Few academic science careers have taken as many capitalistic twists and turns as Corey Goodman’s.
It all started in 1967 when Goodman, then 16, enrolled in The Jackson Laboratory’s Summer Student Program. That experience, which he says “cemented in me the fact that I loved science and wanted to do it,” launched a prolific career in science and business that is still soaring today, nearly a half century later.
Throughout his career metamorphosis, from studying insect brain development at university labs to starting, running and financing biotech companies, Goodman says he is at heart the same 16-year-old boy who showed up at JAX in 1967, insatiably curious and enamored by science and math.
“It was a fabulous summer, a great time of growth,” he remembers. “It was really key in making me appreciate how much I enjoyed research. What a privilege for a high school kid to be able to go off and have an intense science experience.”
He fondly remembers playing softball games in Bar Harbor, climbing Mt. Katahdin and picking blueberries in Acadia National Park when not in the lab conducting experiments with his mentor, then-Laboratory Director Earl Green.
“I really liked Dr. Green a lot; he and I got along really well,” Goodman says. “I learned a lot of mouse genetics from him.”
Goodman was so absorbed in his research that he asked Green if he could continue the work at his high school in Skokie, Ill., where he was allowed to operate his “own little independent laboratory.” Green not only consented but shipped mice to Goodman at no charge.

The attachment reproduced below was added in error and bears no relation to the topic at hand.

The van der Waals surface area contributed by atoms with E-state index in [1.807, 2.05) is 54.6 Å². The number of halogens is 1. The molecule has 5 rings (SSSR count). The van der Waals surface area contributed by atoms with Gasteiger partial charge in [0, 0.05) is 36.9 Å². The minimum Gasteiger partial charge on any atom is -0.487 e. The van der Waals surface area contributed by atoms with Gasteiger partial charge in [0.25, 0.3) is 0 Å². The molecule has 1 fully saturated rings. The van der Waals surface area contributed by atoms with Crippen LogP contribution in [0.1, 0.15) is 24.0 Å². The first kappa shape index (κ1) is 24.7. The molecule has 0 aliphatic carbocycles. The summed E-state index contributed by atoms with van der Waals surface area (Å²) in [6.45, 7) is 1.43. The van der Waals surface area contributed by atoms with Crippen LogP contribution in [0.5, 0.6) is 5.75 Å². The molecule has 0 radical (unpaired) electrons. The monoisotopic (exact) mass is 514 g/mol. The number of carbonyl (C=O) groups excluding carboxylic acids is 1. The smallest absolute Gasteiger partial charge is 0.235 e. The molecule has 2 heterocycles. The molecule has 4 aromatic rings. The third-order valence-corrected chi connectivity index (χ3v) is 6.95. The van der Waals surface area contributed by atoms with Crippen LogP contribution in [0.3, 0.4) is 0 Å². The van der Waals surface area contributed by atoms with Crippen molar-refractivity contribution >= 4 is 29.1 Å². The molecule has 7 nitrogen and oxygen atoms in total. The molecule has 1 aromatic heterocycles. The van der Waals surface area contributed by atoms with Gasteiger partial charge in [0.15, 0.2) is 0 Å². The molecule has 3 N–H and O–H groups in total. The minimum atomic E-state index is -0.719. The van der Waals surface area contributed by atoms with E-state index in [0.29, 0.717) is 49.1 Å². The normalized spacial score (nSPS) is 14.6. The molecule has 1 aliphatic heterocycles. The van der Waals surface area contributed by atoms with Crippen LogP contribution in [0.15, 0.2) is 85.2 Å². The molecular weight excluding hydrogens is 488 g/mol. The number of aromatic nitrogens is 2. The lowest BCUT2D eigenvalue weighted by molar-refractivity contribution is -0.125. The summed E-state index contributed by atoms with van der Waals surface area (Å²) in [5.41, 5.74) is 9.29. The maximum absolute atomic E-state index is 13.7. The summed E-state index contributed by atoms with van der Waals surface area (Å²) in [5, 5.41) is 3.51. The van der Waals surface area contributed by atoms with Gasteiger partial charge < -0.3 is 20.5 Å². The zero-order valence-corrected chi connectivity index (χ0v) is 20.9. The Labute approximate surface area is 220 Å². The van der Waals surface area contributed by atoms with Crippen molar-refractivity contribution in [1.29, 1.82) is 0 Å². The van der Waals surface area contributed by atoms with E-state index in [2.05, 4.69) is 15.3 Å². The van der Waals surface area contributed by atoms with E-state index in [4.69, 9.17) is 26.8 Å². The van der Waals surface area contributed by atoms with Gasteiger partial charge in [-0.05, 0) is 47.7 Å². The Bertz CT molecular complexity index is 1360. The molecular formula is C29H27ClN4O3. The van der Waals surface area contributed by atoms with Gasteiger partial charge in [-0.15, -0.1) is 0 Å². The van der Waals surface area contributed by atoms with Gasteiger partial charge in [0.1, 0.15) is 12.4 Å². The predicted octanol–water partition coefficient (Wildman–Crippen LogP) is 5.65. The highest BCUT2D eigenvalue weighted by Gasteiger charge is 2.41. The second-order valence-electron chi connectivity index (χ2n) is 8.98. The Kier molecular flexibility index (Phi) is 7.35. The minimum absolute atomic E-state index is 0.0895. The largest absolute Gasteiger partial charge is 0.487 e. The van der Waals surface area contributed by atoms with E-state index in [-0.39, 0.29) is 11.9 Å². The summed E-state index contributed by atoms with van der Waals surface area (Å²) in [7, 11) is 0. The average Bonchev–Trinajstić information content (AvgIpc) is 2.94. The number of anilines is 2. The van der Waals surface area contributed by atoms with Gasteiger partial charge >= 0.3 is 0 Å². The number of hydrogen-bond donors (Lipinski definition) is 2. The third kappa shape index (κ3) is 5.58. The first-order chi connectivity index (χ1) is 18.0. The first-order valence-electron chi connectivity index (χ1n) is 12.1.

After high school, Goodman enrolled at Stanford University on the advice of a JAX counselor. He studied biology there and was mentored by Donald Kennedy, a neuroscientist who later became commissioner of the U.S. Food and Drug Administration, president of Stanford and then editor-in-chief of Science.
Goodman went on to earn his Ph.D. at the University of California, Berkeley and complete a postdoctoral fellowship at UC, San Diego before setting off on his varied career adventures as a researcher, educator, entrepreneur, company CEO, corporate executive, financier and scientific advisor.
“Over these past 48 years, he has gone from an inexperienced high school junior full of dreams to one of the nation’s leading biomedical researchers, notable for his ability to carry cutting-edge research ideas through to commercial development,” observes Richard Primack, a fellow JAX classmate who went on to become a biology professor at Boston University.
Goodman spent the first 25 years of his career as a professor of neuroscience studying brain development in fruit flies as a model system for the human brain, first at Stanford and then at Berkeley.
By the 1990s he stood at the pinnacle of academic science as a Howard Hughes Medical Institute investigator, an elected member of the National Academy of Sciences, the author of more than 200 papers, the co-founder and director of Berkeley’s Helen Wills Neuroscience Institute, and the winner of several prestigious scientific awards.
But at the peak of his academic career, “I had this entrepreneurial bug in me,” he confesses. “I was starting to think more and more about the kinds of discoveries we were making in model genetic systems and their implications for human health.”
In 1995, Goodman and two fellow scientists – one from Berkeley and the other from Yale University – started a biotechnology company, Exelixis, to identify drug targets for human diseases based on their studies of fruit flies, nematodes, zebrafish and mice.
“Suddenly my eyes were opened up to a new world that I found fascinating ̶ a world of finance, intellectual property, drug discovery, clinical trials ̶ and I just loved it,” he says.